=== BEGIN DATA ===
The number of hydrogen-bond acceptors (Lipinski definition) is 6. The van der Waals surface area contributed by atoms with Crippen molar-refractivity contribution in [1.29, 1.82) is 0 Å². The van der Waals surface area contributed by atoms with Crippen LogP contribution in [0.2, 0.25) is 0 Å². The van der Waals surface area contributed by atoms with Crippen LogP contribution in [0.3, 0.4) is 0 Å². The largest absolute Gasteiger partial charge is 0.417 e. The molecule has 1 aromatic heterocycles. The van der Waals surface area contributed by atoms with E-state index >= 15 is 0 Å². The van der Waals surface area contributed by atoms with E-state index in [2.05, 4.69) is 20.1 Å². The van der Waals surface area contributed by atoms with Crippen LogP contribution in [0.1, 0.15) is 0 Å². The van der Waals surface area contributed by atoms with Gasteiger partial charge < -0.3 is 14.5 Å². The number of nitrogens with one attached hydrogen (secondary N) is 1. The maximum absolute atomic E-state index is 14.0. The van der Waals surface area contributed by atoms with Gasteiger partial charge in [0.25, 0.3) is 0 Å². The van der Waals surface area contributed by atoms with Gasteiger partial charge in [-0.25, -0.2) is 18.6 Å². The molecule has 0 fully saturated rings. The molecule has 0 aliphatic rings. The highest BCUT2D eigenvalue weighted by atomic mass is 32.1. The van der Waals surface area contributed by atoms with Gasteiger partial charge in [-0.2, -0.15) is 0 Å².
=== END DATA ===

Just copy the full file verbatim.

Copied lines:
The number of hydrogen-bond acceptors (Lipinski definition) is 6. The van der Waals surface area contributed by atoms with Crippen molar-refractivity contribution in [1.29, 1.82) is 0 Å². The van der Waals surface area contributed by atoms with Crippen LogP contribution in [0.2, 0.25) is 0 Å². The van der Waals surface area contributed by atoms with Crippen LogP contribution in [0.3, 0.4) is 0 Å². The largest absolute Gasteiger partial charge is 0.417 e. The molecule has 1 aromatic heterocycles. The van der Waals surface area contributed by atoms with E-state index >= 15 is 0 Å². The van der Waals surface area contributed by atoms with E-state index in [2.05, 4.69) is 20.1 Å². The van der Waals surface area contributed by atoms with Crippen LogP contribution in [0.1, 0.15) is 0 Å². The van der Waals surface area contributed by atoms with Gasteiger partial charge < -0.3 is 14.5 Å². The number of nitrogens with one attached hydrogen (secondary N) is 1. The maximum absolute atomic E-state index is 14.0. The van der Waals surface area contributed by atoms with Gasteiger partial charge in [0.25, 0.3) is 0 Å². The van der Waals surface area contributed by atoms with Gasteiger partial charge in [-0.25, -0.2) is 18.6 Å². The molecule has 0 fully saturated rings. The molecule has 0 aliphatic rings. The highest BCUT2D eigenvalue weighted by atomic mass is 32.1. The van der Waals surface area contributed by atoms with Gasteiger partial charge in [-0.2, -0.15) is 0 Å².